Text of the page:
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112
General Off-Topic Board / What should be done with TB man?
« on: May 30, 2007, 01:01:44 PM »
Groom With TB Under Federal Quarantine

ATLANTA (AP) - A man with a form of tuberculosis so dangerous he is under the first U.S. government-ordered quarantine since 1963 had health officials around the world scrambling Wednesday to find passengers who sat near him on two trans-Atlantic flights.

The man told a newspaper he took the first flight from Atlanta to Europe for his wedding, then the second flight home because he feared he might die without treatment in the U.S.

Centers for Disease Control and Prevention Director Julie Gerberding said Wednesday that the CDC is working closely with airlines to find passengers who may have been exposed to the rare, dangerous strain. Health officials in France said they have asked Air France-KLM (AKH) for passenger lists, and the Italian Health Ministry said it is tracing the man's movements.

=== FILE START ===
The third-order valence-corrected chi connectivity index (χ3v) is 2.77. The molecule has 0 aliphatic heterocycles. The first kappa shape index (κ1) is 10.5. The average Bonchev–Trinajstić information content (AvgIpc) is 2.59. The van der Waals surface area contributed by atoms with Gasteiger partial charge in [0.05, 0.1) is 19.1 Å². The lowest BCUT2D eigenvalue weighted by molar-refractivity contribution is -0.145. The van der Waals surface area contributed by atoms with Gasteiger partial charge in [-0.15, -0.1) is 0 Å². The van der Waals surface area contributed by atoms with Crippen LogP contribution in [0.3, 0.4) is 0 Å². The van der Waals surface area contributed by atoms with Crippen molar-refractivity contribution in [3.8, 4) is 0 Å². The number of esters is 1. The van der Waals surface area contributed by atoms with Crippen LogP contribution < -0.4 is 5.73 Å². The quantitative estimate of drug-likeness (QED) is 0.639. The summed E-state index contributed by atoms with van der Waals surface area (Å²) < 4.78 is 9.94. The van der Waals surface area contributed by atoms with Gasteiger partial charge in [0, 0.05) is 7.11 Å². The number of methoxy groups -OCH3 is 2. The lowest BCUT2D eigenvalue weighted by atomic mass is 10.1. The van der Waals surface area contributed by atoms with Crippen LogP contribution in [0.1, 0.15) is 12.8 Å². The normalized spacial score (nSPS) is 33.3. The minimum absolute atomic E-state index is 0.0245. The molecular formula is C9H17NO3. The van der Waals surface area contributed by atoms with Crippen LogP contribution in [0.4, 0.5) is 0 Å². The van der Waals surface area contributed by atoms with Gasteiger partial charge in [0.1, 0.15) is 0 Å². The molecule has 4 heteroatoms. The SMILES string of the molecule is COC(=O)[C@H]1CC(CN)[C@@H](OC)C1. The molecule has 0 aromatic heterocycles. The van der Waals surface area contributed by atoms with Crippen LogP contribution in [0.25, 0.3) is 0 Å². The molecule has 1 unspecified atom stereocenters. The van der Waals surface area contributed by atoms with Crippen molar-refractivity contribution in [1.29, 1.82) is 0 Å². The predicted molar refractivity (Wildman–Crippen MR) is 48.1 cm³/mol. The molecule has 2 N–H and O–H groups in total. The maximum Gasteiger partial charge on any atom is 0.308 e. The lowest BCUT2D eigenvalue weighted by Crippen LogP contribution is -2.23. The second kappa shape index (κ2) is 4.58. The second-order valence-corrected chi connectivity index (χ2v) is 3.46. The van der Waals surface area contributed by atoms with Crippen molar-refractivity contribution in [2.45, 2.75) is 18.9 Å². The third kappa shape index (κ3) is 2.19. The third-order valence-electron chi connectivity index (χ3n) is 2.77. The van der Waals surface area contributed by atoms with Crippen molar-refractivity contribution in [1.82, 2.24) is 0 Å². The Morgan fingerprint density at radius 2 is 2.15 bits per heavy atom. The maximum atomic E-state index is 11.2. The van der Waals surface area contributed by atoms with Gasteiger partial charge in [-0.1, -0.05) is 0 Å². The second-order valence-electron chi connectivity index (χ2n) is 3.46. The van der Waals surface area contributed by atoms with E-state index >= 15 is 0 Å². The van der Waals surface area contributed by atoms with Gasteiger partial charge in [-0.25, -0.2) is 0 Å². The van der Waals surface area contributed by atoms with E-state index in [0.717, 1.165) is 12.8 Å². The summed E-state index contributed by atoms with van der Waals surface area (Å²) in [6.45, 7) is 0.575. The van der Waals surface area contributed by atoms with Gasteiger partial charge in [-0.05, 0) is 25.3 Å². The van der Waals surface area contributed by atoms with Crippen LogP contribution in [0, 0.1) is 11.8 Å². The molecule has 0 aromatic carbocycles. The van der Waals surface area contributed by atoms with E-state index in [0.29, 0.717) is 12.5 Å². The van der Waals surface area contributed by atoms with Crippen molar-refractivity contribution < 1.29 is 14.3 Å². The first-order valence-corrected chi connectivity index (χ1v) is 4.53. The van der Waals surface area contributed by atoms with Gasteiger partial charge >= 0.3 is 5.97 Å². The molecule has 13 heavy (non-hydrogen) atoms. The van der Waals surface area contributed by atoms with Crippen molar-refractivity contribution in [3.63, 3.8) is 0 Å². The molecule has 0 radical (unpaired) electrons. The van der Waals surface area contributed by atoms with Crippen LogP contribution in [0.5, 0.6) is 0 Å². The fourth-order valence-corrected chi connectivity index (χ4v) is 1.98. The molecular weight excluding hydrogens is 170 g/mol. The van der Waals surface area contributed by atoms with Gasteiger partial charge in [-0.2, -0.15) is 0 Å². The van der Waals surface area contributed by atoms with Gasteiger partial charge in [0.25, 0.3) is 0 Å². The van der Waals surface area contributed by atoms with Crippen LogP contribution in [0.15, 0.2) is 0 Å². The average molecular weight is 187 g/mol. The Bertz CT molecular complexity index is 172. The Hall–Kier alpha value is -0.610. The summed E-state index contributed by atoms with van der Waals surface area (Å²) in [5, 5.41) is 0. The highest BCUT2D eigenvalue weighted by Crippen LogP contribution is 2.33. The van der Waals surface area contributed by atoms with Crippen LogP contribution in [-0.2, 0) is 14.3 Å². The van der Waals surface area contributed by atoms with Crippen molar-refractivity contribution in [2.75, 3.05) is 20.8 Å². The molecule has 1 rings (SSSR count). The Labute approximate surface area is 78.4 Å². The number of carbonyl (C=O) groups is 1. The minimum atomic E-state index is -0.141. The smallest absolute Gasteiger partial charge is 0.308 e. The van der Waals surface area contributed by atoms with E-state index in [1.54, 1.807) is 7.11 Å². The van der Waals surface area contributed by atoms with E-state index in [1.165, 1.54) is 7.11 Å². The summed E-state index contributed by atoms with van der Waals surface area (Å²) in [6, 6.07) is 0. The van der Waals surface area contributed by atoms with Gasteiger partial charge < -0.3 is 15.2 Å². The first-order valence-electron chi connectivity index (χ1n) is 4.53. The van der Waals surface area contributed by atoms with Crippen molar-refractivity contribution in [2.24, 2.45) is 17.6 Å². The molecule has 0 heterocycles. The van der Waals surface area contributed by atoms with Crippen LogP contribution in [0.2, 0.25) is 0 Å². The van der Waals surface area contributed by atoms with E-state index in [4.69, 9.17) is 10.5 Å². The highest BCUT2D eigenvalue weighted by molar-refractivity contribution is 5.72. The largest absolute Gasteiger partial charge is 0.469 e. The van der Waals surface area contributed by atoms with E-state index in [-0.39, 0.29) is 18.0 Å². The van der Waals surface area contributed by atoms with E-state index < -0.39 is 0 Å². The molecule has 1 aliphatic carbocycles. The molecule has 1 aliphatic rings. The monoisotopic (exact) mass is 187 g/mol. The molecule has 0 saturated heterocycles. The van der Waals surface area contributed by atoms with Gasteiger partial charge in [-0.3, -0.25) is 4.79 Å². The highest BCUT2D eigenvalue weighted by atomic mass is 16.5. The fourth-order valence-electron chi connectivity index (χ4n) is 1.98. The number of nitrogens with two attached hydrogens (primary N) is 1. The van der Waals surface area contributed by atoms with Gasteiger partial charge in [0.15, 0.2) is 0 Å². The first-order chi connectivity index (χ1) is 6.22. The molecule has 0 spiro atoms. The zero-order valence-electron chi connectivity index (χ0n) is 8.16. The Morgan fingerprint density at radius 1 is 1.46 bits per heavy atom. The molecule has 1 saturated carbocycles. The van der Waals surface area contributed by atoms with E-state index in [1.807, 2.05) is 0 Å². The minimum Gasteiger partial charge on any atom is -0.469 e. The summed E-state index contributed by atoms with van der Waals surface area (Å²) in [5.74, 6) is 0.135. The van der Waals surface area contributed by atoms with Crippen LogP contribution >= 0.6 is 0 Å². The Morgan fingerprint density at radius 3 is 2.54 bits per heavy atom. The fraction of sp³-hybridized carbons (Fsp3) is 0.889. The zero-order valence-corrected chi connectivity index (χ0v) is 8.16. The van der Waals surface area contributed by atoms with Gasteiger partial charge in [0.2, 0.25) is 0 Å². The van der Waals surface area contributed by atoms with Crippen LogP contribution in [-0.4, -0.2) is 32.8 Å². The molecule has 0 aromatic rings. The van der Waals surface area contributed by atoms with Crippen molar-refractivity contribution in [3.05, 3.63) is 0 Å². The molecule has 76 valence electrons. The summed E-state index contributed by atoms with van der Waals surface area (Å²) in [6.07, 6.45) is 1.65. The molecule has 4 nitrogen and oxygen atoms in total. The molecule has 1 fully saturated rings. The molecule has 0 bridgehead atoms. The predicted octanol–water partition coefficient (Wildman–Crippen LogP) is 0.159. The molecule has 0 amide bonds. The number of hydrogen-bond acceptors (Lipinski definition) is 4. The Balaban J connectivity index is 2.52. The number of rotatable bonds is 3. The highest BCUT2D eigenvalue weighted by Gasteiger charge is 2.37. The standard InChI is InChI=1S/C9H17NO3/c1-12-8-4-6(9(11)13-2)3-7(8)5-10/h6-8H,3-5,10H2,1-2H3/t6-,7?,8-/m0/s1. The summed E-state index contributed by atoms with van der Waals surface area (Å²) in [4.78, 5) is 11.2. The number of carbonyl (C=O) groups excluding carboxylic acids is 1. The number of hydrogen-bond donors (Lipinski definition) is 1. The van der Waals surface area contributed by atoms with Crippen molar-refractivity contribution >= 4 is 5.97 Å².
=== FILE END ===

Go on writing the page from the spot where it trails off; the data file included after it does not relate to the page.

"Is the patient himself highly infectious? Fortunately, in this case, he's probably not," Gerberding said. "But the other piece is this bacteria is a very deadly bacteria. We just have to err on the side of caution."

Health officials said the man had been advised not to fly and knew he could expose others when he boarded the jets from Atlanta to Paris, and later from Prague to Montreal.

The man, however, told the Atlanta Journal-Constitution that doctors didn't order him not to fly and only suggested he put off his long-planned wedding in Greece. He knew he had a form of tuberculosis and that it was resistant to first-line drugs, but he didn't realize it could be so dangerous, he said.

"We headed off to Greece thinking everything's fine," said the man, who declined to be identified because of the stigma attached to his diagnosis.

He flew to Paris on May 12 aboard Air France Flight 385. While in Europe, health authorities reached him with the news that further tests had revealed his TB was a rare, "extensively drug-resistant" form, far more dangerous than he knew. They ordered him into isolation, saying he should turn himself over to Italian officials.